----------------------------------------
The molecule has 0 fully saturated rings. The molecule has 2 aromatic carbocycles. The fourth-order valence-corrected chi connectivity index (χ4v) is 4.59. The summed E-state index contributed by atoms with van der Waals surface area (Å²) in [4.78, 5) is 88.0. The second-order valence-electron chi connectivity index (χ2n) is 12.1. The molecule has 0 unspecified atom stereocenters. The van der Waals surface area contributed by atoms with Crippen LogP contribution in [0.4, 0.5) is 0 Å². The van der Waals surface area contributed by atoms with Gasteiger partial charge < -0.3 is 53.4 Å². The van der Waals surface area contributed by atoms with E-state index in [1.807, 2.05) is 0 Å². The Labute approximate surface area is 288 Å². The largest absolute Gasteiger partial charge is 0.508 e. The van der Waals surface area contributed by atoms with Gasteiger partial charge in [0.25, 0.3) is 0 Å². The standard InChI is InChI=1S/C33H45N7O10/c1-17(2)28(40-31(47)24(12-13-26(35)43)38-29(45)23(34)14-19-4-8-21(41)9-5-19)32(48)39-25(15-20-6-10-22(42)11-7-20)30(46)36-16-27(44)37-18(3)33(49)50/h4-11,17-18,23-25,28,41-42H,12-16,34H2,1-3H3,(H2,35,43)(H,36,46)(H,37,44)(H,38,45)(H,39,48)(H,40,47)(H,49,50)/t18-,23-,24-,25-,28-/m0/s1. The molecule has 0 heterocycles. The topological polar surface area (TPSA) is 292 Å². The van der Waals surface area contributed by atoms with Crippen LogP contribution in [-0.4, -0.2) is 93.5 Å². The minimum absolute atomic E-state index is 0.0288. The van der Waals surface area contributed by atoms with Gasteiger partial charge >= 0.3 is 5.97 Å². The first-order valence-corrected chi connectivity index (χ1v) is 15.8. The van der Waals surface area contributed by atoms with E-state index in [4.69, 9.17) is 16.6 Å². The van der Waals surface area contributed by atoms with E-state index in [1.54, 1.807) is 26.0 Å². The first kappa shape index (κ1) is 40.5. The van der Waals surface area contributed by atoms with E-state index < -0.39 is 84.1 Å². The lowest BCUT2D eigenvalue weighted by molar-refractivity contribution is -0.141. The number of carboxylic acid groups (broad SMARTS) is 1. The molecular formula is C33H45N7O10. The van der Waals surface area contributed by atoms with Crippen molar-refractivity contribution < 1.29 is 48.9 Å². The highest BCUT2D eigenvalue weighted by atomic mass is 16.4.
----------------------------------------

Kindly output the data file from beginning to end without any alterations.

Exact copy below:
The molecule has 0 fully saturated rings. The molecule has 2 aromatic carbocycles. The fourth-order valence-corrected chi connectivity index (χ4v) is 4.59. The summed E-state index contributed by atoms with van der Waals surface area (Å²) in [4.78, 5) is 88.0. The second-order valence-electron chi connectivity index (χ2n) is 12.1. The molecule has 0 unspecified atom stereocenters. The van der Waals surface area contributed by atoms with Crippen LogP contribution in [0.4, 0.5) is 0 Å². The van der Waals surface area contributed by atoms with Gasteiger partial charge < -0.3 is 53.4 Å². The van der Waals surface area contributed by atoms with E-state index in [1.807, 2.05) is 0 Å². The Labute approximate surface area is 288 Å². The largest absolute Gasteiger partial charge is 0.508 e. The van der Waals surface area contributed by atoms with Gasteiger partial charge in [0.25, 0.3) is 0 Å². The standard InChI is InChI=1S/C33H45N7O10/c1-17(2)28(40-31(47)24(12-13-26(35)43)38-29(45)23(34)14-19-4-8-21(41)9-5-19)32(48)39-25(15-20-6-10-22(42)11-7-20)30(46)36-16-27(44)37-18(3)33(49)50/h4-11,17-18,23-25,28,41-42H,12-16,34H2,1-3H3,(H2,35,43)(H,36,46)(H,37,44)(H,38,45)(H,39,48)(H,40,47)(H,49,50)/t18-,23-,24-,25-,28-/m0/s1. The molecule has 0 heterocycles. The topological polar surface area (TPSA) is 292 Å². The van der Waals surface area contributed by atoms with Crippen LogP contribution in [-0.4, -0.2) is 93.5 Å². The minimum absolute atomic E-state index is 0.0288. The van der Waals surface area contributed by atoms with Gasteiger partial charge >= 0.3 is 5.97 Å². The first-order valence-corrected chi connectivity index (χ1v) is 15.8. The van der Waals surface area contributed by atoms with E-state index in [4.69, 9.17) is 16.6 Å². The van der Waals surface area contributed by atoms with E-state index in [1.54, 1.807) is 26.0 Å². The first kappa shape index (κ1) is 40.5. The van der Waals surface area contributed by atoms with E-state index < -0.39 is 84.1 Å². The lowest BCUT2D eigenvalue weighted by molar-refractivity contribution is -0.141. The number of carboxylic acid groups (broad SMARTS) is 1. The molecular formula is C33H45N7O10. The van der Waals surface area contributed by atoms with Crippen molar-refractivity contribution < 1.29 is 48.9 Å². The highest BCUT2D eigenvalue weighted by atomic mass is 16.4.